This June the United Kingdom citizens are going to make an important decision: will their country remain in the EU or will it exit the union? The UK withdrawal from the EU will have implications on social, economic, legal level in both UK and the Union.
But how did the UK got to this point? In 2014, David Cameron, UK’s Prime Minister, outlined the changes he aimed to bring about in the EU and in the UK’s relationship with it. These targets were: additional immigration rules, power for national parliaments to veto proposed EU laws, new free trade agreements and a reduction in bureaucracy for businesses, a lessening of the influence of the European Court of Human Rights on UK police and courts, more power for individual Member States and less for the central EU and abandoning the EU notion of “ever closer union”.
Two years later, in February 2016, at the end of the negotiations, no fundamental changes were made. Therefore, after a vote of the House of Commons in May 2016, it has been established that there will be hold a referendum to decide whether the UK remains or not a member of the EU.
Procedure of withdrawal
If we are to take into consideration the polls, there is a 51 % chance of UK to exit the EU. Thus, we have to know which procedures in this type of situation are.
The withdrawal procedure was never stipulated in the treaties previous to the Treaty of Lisbon. In its article 50, the Treaty of the European Union states that Member States can withdraw from the Union in accordance with its own constitutional requirements. The second paragraph regulates how the states will negotiate its withdrawal with the European Council, and the third states that “the Treaties shall cease to apply to the State in question from the date of entry into force of the withdrawal agreement or, failing that, two years after the notification referred to in paragraph 2, unless the European Council, in agreement with the Member State concerned, unanimously decides to extend this period.”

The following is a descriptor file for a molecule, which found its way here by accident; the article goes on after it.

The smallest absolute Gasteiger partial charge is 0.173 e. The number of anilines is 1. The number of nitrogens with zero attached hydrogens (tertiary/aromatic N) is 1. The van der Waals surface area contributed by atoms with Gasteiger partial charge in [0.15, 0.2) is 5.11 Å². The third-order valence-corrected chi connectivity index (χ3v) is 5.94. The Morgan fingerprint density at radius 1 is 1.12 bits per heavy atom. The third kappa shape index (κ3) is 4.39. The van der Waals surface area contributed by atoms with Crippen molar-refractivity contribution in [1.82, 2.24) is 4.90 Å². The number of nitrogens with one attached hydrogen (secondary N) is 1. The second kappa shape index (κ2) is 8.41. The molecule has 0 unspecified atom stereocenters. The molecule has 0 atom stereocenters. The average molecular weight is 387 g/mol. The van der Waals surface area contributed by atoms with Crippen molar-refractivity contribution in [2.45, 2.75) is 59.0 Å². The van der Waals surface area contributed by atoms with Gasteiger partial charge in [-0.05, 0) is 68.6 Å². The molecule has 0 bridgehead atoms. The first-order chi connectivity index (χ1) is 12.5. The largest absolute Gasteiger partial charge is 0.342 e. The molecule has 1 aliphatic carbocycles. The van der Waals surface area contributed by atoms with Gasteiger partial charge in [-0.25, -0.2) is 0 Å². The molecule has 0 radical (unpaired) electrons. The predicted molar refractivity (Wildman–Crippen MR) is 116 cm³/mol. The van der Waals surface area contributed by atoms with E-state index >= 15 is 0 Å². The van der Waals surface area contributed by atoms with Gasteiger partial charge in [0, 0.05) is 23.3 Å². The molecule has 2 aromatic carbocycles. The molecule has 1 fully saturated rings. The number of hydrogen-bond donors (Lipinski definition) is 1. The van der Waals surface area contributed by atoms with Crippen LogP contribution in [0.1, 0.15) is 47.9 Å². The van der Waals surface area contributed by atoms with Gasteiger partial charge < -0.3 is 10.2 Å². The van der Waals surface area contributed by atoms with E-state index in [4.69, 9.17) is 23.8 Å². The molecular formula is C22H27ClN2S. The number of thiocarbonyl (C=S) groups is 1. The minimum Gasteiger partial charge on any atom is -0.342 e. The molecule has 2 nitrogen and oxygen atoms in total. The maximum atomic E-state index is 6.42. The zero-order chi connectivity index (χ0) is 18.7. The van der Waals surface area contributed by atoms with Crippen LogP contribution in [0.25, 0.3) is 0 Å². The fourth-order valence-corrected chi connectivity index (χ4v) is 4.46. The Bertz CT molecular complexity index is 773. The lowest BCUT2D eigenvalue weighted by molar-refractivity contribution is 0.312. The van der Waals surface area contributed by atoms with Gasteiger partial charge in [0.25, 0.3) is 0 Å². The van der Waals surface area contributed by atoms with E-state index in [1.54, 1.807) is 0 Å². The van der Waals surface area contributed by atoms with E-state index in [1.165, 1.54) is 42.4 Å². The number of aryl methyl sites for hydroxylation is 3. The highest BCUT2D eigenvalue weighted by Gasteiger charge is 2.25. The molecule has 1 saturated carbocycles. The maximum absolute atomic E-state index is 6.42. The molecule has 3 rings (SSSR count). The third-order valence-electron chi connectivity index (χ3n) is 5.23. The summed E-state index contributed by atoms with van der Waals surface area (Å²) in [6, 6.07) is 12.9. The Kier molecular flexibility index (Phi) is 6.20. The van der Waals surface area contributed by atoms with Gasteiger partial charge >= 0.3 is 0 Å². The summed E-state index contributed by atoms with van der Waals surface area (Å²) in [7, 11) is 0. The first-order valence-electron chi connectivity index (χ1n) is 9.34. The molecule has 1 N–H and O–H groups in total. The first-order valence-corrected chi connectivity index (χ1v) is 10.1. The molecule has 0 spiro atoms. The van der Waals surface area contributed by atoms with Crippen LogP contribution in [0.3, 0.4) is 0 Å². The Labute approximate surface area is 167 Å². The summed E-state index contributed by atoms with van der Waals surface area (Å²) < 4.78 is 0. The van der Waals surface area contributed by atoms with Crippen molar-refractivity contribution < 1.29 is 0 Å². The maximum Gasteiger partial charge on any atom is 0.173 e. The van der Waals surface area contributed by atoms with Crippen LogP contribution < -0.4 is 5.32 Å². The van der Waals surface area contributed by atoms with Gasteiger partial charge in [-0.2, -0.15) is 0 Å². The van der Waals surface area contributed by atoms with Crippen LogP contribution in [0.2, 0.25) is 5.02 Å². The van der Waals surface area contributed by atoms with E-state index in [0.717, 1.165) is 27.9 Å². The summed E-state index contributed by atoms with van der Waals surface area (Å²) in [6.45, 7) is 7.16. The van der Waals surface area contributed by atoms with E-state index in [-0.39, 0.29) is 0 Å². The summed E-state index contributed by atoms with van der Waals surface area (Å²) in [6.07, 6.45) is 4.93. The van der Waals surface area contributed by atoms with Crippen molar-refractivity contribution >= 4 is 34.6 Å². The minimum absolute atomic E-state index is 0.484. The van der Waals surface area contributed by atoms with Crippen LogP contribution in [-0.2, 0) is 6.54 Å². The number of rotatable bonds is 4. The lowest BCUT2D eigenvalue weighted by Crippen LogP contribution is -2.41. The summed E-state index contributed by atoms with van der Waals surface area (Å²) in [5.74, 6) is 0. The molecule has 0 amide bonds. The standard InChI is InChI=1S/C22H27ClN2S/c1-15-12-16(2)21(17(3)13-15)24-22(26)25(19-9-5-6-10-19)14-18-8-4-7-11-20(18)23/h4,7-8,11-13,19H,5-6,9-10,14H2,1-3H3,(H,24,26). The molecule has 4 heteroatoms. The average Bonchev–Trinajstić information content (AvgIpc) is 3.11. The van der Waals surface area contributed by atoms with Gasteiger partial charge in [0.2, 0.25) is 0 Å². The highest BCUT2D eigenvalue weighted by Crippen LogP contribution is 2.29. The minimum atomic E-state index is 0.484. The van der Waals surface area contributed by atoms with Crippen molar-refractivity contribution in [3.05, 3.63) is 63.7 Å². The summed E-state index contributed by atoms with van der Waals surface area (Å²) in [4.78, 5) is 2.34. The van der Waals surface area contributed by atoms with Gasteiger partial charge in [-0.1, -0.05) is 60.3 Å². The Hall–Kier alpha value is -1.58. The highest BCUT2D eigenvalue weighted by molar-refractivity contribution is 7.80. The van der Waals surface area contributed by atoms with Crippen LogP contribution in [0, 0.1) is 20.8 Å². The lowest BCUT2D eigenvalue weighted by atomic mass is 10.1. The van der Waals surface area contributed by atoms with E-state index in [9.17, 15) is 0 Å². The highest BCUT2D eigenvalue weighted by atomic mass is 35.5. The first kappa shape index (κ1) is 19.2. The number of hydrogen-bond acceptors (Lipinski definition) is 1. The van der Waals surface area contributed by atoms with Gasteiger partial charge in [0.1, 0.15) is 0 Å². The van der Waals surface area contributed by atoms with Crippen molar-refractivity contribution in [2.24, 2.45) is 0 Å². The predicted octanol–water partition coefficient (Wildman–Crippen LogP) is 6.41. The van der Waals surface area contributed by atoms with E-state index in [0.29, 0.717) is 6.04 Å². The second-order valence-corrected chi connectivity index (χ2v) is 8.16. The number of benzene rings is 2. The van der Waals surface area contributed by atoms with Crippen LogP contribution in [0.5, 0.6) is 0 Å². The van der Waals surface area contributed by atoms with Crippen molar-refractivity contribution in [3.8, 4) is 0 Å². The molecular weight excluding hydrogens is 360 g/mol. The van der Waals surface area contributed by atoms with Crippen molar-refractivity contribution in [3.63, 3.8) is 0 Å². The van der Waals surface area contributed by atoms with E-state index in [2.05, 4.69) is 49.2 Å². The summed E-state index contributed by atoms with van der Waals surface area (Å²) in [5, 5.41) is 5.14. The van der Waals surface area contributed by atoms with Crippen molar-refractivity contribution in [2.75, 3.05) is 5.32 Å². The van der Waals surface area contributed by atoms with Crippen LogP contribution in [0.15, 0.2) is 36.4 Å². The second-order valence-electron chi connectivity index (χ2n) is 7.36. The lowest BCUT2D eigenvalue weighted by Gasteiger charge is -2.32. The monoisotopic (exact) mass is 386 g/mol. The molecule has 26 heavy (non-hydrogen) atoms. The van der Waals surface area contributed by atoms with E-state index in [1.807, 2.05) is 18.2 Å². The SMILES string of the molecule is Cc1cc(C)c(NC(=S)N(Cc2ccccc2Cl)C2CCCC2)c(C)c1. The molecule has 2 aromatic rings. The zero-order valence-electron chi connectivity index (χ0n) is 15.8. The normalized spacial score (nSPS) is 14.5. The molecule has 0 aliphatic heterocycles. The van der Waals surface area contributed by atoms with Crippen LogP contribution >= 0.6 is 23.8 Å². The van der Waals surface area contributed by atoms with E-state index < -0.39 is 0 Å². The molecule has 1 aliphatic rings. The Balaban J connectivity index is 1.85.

Or, if the UK prefers a faster method, it can take unilateral action to withdraw from the EU by simply repealing the 1972 European Communities Act and relying on the Vienna Convention on the Law of Treaties. This option can be used if the UK really wants to break all its ties with the EU.
Implications regarding sources of EU law
Treaties and regulations do not require any kind of implementation by Member States; therefore UK leaving the EU would mean that they would cease to apply in the UK.
Directives must be implemented by national law, as they are not a directly applicable. The same national law would have to expressly keep them into force, otherwise they would have the same fate as regulations and treaties.
The judgments of the European Court of Justice would no longer apply automatically, and the national courts will lose their right to ask decisions of interpretation from the Court of Justice.
Impact on other sectors of law
If the UK withdraws from the EU, the right of freedom of movement would fall away and the UK would regain complete control over its immigration law and policy. This could have significant effects on individuals and businesses concerned: both for those who were intending to exercise their right to move to other EU states and for those who already have.
The businesses status would depend on any transitional measures put in place in UK and in other Member States, and whether they had already acquired rights. Presuming that UK would revoke any directives and regulations regarding immigrations law, the state would be free to impose its domestic law on citizens of EU states.
Human Rights Law
Should the UK leave the EU, the obligations and the rights deriving from the European Convention on Human Rights would still apply according to international treaty law, mainly because the EU Treaties don’t require ECHR ratification as a condition for EU membership.
Civil and criminal justice
Leaving the EU would mean not being part of its justice system and returning to multilateral agreements with other states. As negotiating these treaties requires a certain period of time, solving trans-national disputes would be difficult and shrouded in uncertainty. Some kind of advantage would be that the negotiations will enable the UK to obtain terms that will be more in line with its interests.
Many aspects of UK employment law, such as discrimination rights, holiday entitlement, and minimum paid annual leave derive from EU legislation. It remains unclear how the UK would amend or repeal EU-derived employment law; and indeed which laws would be the subject of such change given that so many of the principles are now embedded into UK law.
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